China calls Nasa conference ban 'discriminatory'

Artists impression:  a planet discovered by the Kepler space telescope that sits in the habitable zone of a Sun-like star The conference on Nasa's Kepler space telescope programme is an important academic event for scientists who work in the field

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China has criticised the US space agency Nasa over its decision to bar Chinese scientists from attending a conference in the United States.

The meeting is a key event for scientists searching for planets beyond the solar system.

Nasa has rejected applications from Chinese nationals, citing a new security law.

In Beijing, foreign ministry spokeswoman Hua Chunying called the move "discriminatory".

The conference is for US and international teams who work on Nasa's Kepler space telescope programme.

It will be held at Nasa's Ames research centre in California next month.


Nasa has based its ban on a new law which prohibits anyone from China setting foot in any of its buildings.

The law, passed in March, is part of a broad and aggressive move initiated by congressman Frank Wolf, chair of the House appropriations subcommittee that has jurisdiction over Nasa.

The counter-espionage legislation aims to restrict foreign nationals' access to Nasa facilities.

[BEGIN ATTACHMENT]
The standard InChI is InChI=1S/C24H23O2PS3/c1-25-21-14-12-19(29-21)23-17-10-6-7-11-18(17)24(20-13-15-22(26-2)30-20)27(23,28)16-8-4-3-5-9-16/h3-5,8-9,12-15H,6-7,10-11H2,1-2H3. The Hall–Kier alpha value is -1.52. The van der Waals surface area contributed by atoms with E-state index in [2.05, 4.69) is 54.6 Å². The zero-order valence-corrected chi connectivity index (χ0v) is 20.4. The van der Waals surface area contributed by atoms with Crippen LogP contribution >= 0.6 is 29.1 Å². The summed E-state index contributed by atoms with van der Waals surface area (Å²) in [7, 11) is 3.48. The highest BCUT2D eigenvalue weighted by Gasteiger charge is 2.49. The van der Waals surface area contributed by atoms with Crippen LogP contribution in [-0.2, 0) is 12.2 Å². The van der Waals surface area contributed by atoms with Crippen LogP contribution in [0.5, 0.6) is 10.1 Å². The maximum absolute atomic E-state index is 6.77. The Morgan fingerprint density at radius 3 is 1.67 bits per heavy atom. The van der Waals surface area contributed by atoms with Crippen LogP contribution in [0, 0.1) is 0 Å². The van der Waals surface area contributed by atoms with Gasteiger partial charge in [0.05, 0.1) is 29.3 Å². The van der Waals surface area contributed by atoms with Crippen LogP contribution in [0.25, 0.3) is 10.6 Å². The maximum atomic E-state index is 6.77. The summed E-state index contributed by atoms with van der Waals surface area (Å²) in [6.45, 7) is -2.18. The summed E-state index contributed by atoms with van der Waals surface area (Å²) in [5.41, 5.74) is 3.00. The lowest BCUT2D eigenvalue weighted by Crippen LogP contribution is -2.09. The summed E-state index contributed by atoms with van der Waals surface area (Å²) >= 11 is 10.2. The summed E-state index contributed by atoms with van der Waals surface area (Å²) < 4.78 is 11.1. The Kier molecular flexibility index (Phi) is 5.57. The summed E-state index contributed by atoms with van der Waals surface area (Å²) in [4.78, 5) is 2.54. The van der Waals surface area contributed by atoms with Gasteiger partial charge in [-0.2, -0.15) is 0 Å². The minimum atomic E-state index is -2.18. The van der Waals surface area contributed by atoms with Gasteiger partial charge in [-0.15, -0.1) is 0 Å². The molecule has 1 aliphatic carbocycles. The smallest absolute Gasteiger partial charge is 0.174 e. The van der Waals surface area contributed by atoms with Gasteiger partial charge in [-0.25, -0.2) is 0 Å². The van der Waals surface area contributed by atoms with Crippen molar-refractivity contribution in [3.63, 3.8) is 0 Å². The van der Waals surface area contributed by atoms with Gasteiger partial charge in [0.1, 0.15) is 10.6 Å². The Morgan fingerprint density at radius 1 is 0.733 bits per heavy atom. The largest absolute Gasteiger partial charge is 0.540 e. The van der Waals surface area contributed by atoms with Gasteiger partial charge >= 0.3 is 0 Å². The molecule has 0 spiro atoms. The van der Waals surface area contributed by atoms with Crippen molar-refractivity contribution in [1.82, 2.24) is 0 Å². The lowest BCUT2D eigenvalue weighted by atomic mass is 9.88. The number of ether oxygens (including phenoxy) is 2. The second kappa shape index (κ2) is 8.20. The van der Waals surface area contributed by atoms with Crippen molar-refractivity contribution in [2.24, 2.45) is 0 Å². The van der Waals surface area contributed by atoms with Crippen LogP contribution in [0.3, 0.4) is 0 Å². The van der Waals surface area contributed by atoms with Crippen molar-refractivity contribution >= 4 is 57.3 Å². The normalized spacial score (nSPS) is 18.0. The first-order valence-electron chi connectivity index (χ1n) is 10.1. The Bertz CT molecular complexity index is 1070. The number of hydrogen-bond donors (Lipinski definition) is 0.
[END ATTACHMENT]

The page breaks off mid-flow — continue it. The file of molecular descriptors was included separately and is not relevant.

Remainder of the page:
Nasa's decision has angered many US scientists who say Chinese students and researchers in their labs are being discriminated against.

A growing number of US scientists have decided to boycott the meeting in protest, with senior academics withdrawing individually, or pulling out their entire research groups.

Rep Wolf himself called Nasa's decision "inaccurate".

He said the purpose of the law was to prevent Nasa from co-operating with the Chinese government and Chinese-owned companies, not individuals.

At a regular news briefing in Beijing, Chinese spokeswoman Ms Hua said she was aware of reports on Nasa's decision.

"At the same time I have also noticed that the discriminatory action by Nasa has also met opposition" in the United States, she added.

"We think that these academic meetings should not be politicised."

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